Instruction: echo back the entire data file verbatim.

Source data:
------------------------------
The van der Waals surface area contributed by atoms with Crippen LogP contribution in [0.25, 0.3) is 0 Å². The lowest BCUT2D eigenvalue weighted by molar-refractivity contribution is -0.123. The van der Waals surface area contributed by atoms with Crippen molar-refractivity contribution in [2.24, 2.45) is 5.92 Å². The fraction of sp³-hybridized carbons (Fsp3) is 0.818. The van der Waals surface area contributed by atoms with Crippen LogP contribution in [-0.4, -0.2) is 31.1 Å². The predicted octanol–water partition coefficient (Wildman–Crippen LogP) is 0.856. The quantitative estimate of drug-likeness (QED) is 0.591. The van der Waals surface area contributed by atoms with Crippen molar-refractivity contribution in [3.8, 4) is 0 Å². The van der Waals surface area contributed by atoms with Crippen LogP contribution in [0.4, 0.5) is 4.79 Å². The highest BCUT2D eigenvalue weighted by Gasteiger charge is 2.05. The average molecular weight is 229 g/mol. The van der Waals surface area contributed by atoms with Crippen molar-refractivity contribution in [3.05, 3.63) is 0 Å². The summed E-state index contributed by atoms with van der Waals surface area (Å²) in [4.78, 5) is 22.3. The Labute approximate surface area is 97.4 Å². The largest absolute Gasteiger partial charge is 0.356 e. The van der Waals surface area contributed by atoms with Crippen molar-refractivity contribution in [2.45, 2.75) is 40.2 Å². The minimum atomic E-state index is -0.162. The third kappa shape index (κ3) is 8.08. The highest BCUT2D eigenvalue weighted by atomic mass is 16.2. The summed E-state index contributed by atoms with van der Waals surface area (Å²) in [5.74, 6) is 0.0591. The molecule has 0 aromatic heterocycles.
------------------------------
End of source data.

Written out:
The van der Waals surface area contributed by atoms with Crippen LogP contribution in [0.25, 0.3) is 0 Å². The lowest BCUT2D eigenvalue weighted by molar-refractivity contribution is -0.123. The van der Waals surface area contributed by atoms with Crippen molar-refractivity contribution in [2.24, 2.45) is 5.92 Å². The fraction of sp³-hybridized carbons (Fsp3) is 0.818. The van der Waals surface area contributed by atoms with Crippen LogP contribution in [-0.4, -0.2) is 31.1 Å². The predicted octanol–water partition coefficient (Wildman–Crippen LogP) is 0.856. The quantitative estimate of drug-likeness (QED) is 0.591. The van der Waals surface area contributed by atoms with Crippen molar-refractivity contribution in [3.8, 4) is 0 Å². The van der Waals surface area contributed by atoms with Crippen LogP contribution in [0.4, 0.5) is 4.79 Å². The highest BCUT2D eigenvalue weighted by Gasteiger charge is 2.05. The average molecular weight is 229 g/mol. The van der Waals surface area contributed by atoms with Crippen molar-refractivity contribution in [3.05, 3.63) is 0 Å². The summed E-state index contributed by atoms with van der Waals surface area (Å²) in [4.78, 5) is 22.3. The Labute approximate surface area is 97.4 Å². The largest absolute Gasteiger partial charge is 0.356 e. The van der Waals surface area contributed by atoms with Crippen molar-refractivity contribution in [2.45, 2.75) is 40.2 Å². The minimum atomic E-state index is -0.162. The third kappa shape index (κ3) is 8.08. The highest BCUT2D eigenvalue weighted by atomic mass is 16.2. The summed E-state index contributed by atoms with van der Waals surface area (Å²) in [5.74, 6) is 0.0591. The molecule has 0 aromatic heterocycles.